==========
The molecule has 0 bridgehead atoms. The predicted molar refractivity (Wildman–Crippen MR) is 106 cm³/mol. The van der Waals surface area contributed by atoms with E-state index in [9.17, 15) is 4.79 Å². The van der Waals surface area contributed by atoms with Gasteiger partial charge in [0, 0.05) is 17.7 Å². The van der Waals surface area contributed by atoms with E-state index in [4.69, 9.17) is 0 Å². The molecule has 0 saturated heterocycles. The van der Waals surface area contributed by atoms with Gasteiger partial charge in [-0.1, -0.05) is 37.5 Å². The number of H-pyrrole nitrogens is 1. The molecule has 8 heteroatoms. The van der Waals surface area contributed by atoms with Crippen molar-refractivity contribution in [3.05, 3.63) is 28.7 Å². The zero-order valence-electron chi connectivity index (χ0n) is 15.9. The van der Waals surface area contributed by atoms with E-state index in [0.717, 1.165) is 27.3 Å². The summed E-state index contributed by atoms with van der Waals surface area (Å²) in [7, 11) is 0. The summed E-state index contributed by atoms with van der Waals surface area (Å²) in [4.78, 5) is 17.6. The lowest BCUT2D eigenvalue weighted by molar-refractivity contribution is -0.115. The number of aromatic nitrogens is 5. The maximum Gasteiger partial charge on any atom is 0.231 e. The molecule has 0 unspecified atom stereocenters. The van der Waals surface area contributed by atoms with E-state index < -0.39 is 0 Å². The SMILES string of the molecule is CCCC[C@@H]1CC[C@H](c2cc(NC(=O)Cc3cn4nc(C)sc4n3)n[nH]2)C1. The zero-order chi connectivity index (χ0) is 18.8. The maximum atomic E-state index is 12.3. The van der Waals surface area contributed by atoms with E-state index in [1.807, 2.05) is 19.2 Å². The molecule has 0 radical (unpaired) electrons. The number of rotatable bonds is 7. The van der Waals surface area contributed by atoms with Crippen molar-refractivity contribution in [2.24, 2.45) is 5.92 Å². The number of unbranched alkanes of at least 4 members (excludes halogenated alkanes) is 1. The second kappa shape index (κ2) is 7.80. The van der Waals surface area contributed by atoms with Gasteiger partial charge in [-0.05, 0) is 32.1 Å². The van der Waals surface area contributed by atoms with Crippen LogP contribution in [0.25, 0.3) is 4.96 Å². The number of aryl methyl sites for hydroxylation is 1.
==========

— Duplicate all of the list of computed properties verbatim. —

The molecule has 0 bridgehead atoms. The predicted molar refractivity (Wildman–Crippen MR) is 106 cm³/mol. The van der Waals surface area contributed by atoms with E-state index in [9.17, 15) is 4.79 Å². The van der Waals surface area contributed by atoms with Gasteiger partial charge in [0, 0.05) is 17.7 Å². The van der Waals surface area contributed by atoms with E-state index in [4.69, 9.17) is 0 Å². The molecule has 0 saturated heterocycles. The van der Waals surface area contributed by atoms with Gasteiger partial charge in [-0.1, -0.05) is 37.5 Å². The number of H-pyrrole nitrogens is 1. The molecule has 8 heteroatoms. The van der Waals surface area contributed by atoms with Crippen molar-refractivity contribution in [3.05, 3.63) is 28.7 Å². The zero-order valence-electron chi connectivity index (χ0n) is 15.9. The van der Waals surface area contributed by atoms with E-state index in [0.717, 1.165) is 27.3 Å². The summed E-state index contributed by atoms with van der Waals surface area (Å²) in [7, 11) is 0. The summed E-state index contributed by atoms with van der Waals surface area (Å²) in [4.78, 5) is 17.6. The lowest BCUT2D eigenvalue weighted by molar-refractivity contribution is -0.115. The number of aromatic nitrogens is 5. The maximum Gasteiger partial charge on any atom is 0.231 e. The molecule has 0 unspecified atom stereocenters. The van der Waals surface area contributed by atoms with E-state index < -0.39 is 0 Å². The SMILES string of the molecule is CCCC[C@@H]1CC[C@H](c2cc(NC(=O)Cc3cn4nc(C)sc4n3)n[nH]2)C1. The zero-order chi connectivity index (χ0) is 18.8. The maximum atomic E-state index is 12.3. The van der Waals surface area contributed by atoms with E-state index in [1.807, 2.05) is 19.2 Å². The molecule has 0 radical (unpaired) electrons. The number of rotatable bonds is 7. The van der Waals surface area contributed by atoms with Crippen molar-refractivity contribution in [2.24, 2.45) is 5.92 Å². The number of unbranched alkanes of at least 4 members (excludes halogenated alkanes) is 1. The second kappa shape index (κ2) is 7.80. The van der Waals surface area contributed by atoms with Gasteiger partial charge in [-0.05, 0) is 32.1 Å². The van der Waals surface area contributed by atoms with Crippen LogP contribution in [0.25, 0.3) is 4.96 Å². The number of aryl methyl sites for hydroxylation is 1.